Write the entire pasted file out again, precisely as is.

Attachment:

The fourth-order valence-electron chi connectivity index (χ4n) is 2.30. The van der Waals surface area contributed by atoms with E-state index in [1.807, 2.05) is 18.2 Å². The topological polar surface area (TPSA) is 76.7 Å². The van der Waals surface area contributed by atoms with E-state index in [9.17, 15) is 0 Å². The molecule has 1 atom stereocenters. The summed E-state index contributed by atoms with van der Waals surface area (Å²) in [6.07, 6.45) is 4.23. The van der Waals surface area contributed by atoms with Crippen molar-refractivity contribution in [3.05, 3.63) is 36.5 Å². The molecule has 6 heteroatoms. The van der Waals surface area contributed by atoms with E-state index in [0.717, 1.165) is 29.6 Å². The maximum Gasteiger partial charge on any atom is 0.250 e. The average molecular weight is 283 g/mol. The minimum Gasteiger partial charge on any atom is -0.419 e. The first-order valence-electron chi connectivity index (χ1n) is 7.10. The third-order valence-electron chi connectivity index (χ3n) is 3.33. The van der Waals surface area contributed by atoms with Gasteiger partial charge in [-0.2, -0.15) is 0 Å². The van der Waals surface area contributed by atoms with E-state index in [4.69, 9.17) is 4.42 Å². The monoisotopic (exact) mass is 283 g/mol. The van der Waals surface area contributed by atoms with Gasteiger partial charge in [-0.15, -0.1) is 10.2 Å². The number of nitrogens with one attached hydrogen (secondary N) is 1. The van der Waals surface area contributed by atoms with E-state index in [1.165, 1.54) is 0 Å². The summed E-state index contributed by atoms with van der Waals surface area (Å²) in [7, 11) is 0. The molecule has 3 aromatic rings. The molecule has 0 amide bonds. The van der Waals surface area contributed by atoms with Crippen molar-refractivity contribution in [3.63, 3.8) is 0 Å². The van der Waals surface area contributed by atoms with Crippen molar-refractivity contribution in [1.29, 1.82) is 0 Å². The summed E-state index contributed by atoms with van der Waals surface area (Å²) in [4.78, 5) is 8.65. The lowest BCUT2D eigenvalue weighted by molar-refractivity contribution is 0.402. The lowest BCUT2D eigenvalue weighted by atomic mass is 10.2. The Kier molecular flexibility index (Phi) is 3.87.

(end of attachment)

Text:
The fourth-order valence-electron chi connectivity index (χ4n) is 2.30. The van der Waals surface area contributed by atoms with E-state index in [1.807, 2.05) is 18.2 Å². The topological polar surface area (TPSA) is 76.7 Å². The van der Waals surface area contributed by atoms with E-state index in [9.17, 15) is 0 Å². The molecule has 1 atom stereocenters. The summed E-state index contributed by atoms with van der Waals surface area (Å²) in [6.07, 6.45) is 4.23. The van der Waals surface area contributed by atoms with Crippen molar-refractivity contribution in [3.05, 3.63) is 36.5 Å². The molecule has 6 heteroatoms. The van der Waals surface area contributed by atoms with E-state index in [0.717, 1.165) is 29.6 Å². The maximum Gasteiger partial charge on any atom is 0.250 e. The average molecular weight is 283 g/mol. The minimum Gasteiger partial charge on any atom is -0.419 e. The first-order valence-electron chi connectivity index (χ1n) is 7.10. The third-order valence-electron chi connectivity index (χ3n) is 3.33. The van der Waals surface area contributed by atoms with Gasteiger partial charge in [-0.2, -0.15) is 0 Å². The van der Waals surface area contributed by atoms with E-state index in [4.69, 9.17) is 4.42 Å². The monoisotopic (exact) mass is 283 g/mol. The van der Waals surface area contributed by atoms with Gasteiger partial charge in [-0.15, -0.1) is 10.2 Å². The number of nitrogens with one attached hydrogen (secondary N) is 1. The van der Waals surface area contributed by atoms with E-state index in [1.165, 1.54) is 0 Å². The summed E-state index contributed by atoms with van der Waals surface area (Å²) in [7, 11) is 0. The molecule has 3 aromatic rings. The molecule has 0 amide bonds. The van der Waals surface area contributed by atoms with Crippen molar-refractivity contribution in [3.63, 3.8) is 0 Å². The van der Waals surface area contributed by atoms with Crippen molar-refractivity contribution in [1.29, 1.82) is 0 Å². The summed E-state index contributed by atoms with van der Waals surface area (Å²) in [4.78, 5) is 8.65. The lowest BCUT2D eigenvalue weighted by molar-refractivity contribution is 0.402. The lowest BCUT2D eigenvalue weighted by atomic mass is 10.2. The Kier molecular flexibility index (Phi) is 3.87.